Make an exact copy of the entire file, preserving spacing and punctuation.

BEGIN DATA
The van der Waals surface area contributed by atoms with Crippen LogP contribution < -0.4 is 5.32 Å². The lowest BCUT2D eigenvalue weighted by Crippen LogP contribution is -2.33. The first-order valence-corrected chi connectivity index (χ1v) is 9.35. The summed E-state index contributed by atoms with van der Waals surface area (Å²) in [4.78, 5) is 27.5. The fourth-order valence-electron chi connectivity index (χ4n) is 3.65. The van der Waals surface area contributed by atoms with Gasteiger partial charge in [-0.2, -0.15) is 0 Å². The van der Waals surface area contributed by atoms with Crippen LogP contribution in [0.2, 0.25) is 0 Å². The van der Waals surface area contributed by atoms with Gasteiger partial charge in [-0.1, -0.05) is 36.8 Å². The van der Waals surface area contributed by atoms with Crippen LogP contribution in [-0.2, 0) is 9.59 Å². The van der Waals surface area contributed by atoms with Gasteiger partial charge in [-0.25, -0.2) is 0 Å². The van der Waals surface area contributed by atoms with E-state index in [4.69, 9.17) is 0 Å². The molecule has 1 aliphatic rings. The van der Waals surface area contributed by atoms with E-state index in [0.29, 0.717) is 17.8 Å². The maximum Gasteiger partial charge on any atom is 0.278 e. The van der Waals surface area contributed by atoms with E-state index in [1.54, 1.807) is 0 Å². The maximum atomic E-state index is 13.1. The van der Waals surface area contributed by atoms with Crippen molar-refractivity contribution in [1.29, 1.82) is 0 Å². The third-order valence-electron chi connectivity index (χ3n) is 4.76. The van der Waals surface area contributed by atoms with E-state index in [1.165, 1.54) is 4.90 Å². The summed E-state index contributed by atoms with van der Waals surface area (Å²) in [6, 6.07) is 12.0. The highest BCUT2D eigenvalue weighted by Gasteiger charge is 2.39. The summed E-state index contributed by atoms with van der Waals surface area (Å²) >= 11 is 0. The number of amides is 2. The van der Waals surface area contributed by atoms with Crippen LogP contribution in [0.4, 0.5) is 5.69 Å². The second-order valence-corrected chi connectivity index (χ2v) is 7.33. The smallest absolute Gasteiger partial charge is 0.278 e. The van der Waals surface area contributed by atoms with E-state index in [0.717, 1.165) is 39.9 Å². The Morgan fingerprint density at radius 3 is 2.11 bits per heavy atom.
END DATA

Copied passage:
The van der Waals surface area contributed by atoms with Crippen LogP contribution < -0.4 is 5.32 Å². The lowest BCUT2D eigenvalue weighted by Crippen LogP contribution is -2.33. The first-order valence-corrected chi connectivity index (χ1v) is 9.35. The summed E-state index contributed by atoms with van der Waals surface area (Å²) in [4.78, 5) is 27.5. The fourth-order valence-electron chi connectivity index (χ4n) is 3.65. The van der Waals surface area contributed by atoms with Gasteiger partial charge in [-0.2, -0.15) is 0 Å². The van der Waals surface area contributed by atoms with Crippen LogP contribution in [0.2, 0.25) is 0 Å². The van der Waals surface area contributed by atoms with Gasteiger partial charge in [-0.1, -0.05) is 36.8 Å². The van der Waals surface area contributed by atoms with Crippen LogP contribution in [-0.2, 0) is 9.59 Å². The van der Waals surface area contributed by atoms with Gasteiger partial charge in [-0.25, -0.2) is 0 Å². The van der Waals surface area contributed by atoms with E-state index in [4.69, 9.17) is 0 Å². The molecule has 1 aliphatic rings. The van der Waals surface area contributed by atoms with E-state index in [0.29, 0.717) is 17.8 Å². The maximum Gasteiger partial charge on any atom is 0.278 e. The van der Waals surface area contributed by atoms with E-state index in [1.54, 1.807) is 0 Å². The maximum atomic E-state index is 13.1. The van der Waals surface area contributed by atoms with Crippen molar-refractivity contribution in [1.29, 1.82) is 0 Å². The third-order valence-electron chi connectivity index (χ3n) is 4.76. The van der Waals surface area contributed by atoms with E-state index in [1.165, 1.54) is 4.90 Å². The summed E-state index contributed by atoms with van der Waals surface area (Å²) in [6, 6.07) is 12.0. The highest BCUT2D eigenvalue weighted by Gasteiger charge is 2.39. The summed E-state index contributed by atoms with van der Waals surface area (Å²) >= 11 is 0. The number of amides is 2. The van der Waals surface area contributed by atoms with Crippen LogP contribution in [0.4, 0.5) is 5.69 Å². The second-order valence-corrected chi connectivity index (χ2v) is 7.33. The smallest absolute Gasteiger partial charge is 0.278 e. The van der Waals surface area contributed by atoms with E-state index in [0.717, 1.165) is 39.9 Å². The Morgan fingerprint density at radius 3 is 2.11 bits per heavy atom.